The Financial Impact of COVID-19 on Catholic University and Its Students

Photo Courtesy of Catholic University

By Jessica Fetrow

Since the transition to an online spring semester and closure of residence halls due to the coronavirus pandemic, the Catholic University has suffered a major financial crisis. The unprecedented financial crisis was announced by the university just after the start of the fiscal year on May 1.

In a statement from President John Garvey on May 19, it was noted that Catholic University lost nearly $5 million during the spring semester alone. This loss is attributed primarily to the refunds provided for students’ housing and dining services, as well as the inability to host conferences and events on campus. Further losses were accrued from refunds on parking passes. 

In addition to a substantial financial deficit in the spring semester, the university is expecting to lose a significant amount of money during the summer, as well. Although summer enrollment is higher this year than it has been in previous years, with the total university summer enrollment increased by about 6% and the total number of enrolled credit hours increased by about 3%, the university is expected to lose a significant amount of expected income. The expected deficit is due to the university’s inability to host conferences or house students participating in Washington, D.C. internships this summer.

According to the statement, several university officials are working to rework the budget and financial plans for the university community going forward amid these challenges.

“In the past few weeks, our Vice President for Finance & Treasurer, Rob Specter, has been consulting with me, our Leadership Group, trustees, the Academic Senate, deans, University Budget Committee, Administrative Council, Committee on Faculty Economic Welfare (CoFEW), and the Benefits Advisory Committee, exploring our options for responding as a community to the continuing financial impact of the COVID-19 crisis,” Garvey said. “It is critically important for all of us to be aware of the challenges we face and work together in order to address these challenges, support all members of our community, and ensure a solid financial future for Catholic University.” 

To combat the budget strain, the university announced some new modifications for the upcoming academic and fiscal year in an effort to “provide more than $12 million in cost savings.” These modifications include a 20% salary reduction for Garvey, 10% salary reduction for vice presidents, a reduction of “centrally-funded capital expenditures” with a redirection of funds towards the university operating budget, an indefinite hold on all departmentally funded capital projects that do not include classroom technology improvements or social distancing projects, and reduction of operating budgets by 3%. There has also been a hold of new staff hiring for the university.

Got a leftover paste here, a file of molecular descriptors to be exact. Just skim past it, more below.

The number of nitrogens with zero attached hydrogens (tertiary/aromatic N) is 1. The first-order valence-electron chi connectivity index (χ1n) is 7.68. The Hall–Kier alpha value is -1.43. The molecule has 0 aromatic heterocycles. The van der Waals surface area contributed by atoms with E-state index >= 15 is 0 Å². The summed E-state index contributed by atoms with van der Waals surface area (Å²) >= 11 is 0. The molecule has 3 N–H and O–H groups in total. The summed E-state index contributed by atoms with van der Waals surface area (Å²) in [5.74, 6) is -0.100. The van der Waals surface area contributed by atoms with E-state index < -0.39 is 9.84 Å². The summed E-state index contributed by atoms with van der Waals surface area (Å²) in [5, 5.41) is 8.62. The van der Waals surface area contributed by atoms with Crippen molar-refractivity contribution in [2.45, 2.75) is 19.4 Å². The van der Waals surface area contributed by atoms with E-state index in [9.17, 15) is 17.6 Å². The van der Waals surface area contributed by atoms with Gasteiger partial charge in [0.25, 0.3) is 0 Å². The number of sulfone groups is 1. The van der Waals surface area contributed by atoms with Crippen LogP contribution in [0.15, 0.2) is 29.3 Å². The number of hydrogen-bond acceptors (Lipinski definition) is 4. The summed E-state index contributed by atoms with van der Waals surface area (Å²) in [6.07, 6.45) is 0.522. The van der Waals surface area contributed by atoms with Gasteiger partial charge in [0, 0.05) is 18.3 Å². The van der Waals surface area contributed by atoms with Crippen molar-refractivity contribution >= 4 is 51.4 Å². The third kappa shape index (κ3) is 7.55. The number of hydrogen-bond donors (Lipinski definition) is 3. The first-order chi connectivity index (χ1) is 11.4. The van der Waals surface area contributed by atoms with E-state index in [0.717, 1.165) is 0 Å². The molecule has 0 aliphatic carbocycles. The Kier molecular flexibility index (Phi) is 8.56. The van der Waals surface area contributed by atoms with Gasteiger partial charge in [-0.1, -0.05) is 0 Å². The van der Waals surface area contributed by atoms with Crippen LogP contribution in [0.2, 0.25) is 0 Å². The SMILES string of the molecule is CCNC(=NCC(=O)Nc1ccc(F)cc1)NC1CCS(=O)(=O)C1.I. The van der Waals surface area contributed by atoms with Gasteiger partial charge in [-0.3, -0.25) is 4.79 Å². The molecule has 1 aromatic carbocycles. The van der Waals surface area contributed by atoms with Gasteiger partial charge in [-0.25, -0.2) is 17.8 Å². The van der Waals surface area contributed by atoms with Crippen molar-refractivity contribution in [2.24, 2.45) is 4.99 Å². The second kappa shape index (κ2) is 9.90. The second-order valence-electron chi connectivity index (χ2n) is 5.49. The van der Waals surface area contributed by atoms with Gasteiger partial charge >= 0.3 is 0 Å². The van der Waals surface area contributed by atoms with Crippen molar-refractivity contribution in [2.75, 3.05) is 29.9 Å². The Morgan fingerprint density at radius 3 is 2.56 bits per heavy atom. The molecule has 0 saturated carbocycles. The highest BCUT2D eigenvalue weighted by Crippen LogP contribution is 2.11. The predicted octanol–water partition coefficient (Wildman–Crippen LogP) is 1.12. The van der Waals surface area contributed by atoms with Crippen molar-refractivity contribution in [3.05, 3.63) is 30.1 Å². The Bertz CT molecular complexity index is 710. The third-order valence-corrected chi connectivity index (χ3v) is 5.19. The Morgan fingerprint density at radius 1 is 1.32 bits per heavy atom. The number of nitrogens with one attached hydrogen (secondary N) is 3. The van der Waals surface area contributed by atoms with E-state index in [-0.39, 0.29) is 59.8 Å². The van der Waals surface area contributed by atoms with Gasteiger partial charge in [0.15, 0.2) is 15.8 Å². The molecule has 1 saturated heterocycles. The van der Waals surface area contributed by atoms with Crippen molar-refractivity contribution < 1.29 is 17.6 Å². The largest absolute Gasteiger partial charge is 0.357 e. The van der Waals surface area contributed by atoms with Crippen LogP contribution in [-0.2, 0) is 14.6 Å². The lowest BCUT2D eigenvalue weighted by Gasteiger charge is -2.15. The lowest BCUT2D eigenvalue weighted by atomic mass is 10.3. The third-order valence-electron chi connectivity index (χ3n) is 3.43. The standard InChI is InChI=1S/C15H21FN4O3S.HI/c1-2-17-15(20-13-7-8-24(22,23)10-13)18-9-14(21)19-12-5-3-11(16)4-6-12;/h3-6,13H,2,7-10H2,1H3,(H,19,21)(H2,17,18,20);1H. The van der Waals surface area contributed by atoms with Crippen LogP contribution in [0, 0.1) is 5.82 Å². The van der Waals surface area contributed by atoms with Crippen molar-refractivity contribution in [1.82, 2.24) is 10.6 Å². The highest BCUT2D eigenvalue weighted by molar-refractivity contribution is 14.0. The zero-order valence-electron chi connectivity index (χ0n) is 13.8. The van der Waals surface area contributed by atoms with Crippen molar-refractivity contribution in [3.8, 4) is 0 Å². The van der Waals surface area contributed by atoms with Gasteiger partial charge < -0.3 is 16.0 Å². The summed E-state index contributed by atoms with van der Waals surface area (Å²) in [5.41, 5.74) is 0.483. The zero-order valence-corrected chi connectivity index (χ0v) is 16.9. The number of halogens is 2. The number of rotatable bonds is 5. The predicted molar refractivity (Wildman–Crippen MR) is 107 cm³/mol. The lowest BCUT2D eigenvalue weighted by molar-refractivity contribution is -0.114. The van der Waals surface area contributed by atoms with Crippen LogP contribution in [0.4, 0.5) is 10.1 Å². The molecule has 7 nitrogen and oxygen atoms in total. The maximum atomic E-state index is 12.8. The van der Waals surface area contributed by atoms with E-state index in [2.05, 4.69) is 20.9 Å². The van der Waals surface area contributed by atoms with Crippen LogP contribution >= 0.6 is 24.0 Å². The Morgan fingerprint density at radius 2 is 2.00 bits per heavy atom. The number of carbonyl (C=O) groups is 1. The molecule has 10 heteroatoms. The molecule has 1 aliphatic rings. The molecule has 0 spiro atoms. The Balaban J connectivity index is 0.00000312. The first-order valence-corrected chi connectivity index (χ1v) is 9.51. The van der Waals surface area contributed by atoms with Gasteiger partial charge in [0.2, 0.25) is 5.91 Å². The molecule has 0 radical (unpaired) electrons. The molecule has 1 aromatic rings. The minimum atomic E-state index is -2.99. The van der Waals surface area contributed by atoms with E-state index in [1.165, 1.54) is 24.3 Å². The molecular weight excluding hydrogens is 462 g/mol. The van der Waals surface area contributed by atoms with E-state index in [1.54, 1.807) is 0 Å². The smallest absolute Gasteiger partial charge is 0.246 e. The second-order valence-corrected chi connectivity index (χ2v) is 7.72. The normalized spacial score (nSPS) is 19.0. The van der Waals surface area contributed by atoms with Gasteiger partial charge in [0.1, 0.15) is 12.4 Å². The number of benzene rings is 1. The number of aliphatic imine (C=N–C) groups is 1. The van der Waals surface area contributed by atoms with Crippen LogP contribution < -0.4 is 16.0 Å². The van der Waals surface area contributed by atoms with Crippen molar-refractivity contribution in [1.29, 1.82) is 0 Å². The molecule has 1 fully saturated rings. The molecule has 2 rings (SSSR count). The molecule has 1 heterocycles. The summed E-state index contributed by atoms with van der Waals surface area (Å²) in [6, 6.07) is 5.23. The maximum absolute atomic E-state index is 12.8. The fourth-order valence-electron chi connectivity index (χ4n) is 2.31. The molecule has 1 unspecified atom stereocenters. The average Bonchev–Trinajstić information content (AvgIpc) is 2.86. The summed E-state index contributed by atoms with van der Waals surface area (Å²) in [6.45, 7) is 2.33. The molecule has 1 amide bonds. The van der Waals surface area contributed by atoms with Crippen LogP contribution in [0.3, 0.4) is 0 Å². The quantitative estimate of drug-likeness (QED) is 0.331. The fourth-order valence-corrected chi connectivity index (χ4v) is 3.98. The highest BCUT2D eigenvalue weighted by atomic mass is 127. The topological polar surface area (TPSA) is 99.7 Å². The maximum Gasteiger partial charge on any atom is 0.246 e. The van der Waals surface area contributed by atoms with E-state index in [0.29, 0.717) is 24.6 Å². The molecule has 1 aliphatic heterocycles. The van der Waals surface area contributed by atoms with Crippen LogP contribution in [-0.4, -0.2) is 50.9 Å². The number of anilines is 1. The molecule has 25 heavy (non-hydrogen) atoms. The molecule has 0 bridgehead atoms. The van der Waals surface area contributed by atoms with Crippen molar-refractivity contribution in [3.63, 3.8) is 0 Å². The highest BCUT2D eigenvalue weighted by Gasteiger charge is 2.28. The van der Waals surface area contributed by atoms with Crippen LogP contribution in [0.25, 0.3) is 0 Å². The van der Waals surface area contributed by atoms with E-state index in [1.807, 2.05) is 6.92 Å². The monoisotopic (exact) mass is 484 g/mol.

The construction of the new Conway School of Nursing building will continue as scheduled, as the school “has particular salience in these times as the producer of the next generation of health care professionals.”

Catholic University also utilized the Coronavirus Aid, Relief, and Economic Security Act, also known as the CARES Act, to assist students with the financial impact of the coronavirus. According to the university’s CARES Act report, the university received $1,187,286 from the Department of Education under the CARES Act due to its Certification and Agreement [for] Emergency Financial Aid Grants to Student; of the total amount allocated to the university, $770,040 was distributed to students. It is estimated that 2,480 students were eligible for the grants. According to Money, an estimated 500 students at Catholic University submitted an application for the grant within the first 48 hours of its availability. 

Additionally, the Dean of Students, Jonathan Sawyer, sent an email on April 15, saying that “Catholic University will use the [CARES Act] funding to provide one-time emergency grants of between $500 and $2,000.” Those who qualified for the grant received through the student accounts on Cardinal Station as “CARES Act Grant.”

“These grants are intended to lessen financial challenges resulting from the current health crisis including travel assistance, emergency medical expenses, expenses related to student virtual learning, overdue utility bills, housing assistance, food insecurity, and more,” Sawyer said.  

The university has stated that it will continue to assess its financial position over the course of the summer and during the beginning of the fall semester once more information about enrollment and the impact of the virus is available. 

“I appreciate the resilience and team spirit you have shown so far, and I seek your constructive ideas and recommendations as we work through these challenges together,” Garvey said.

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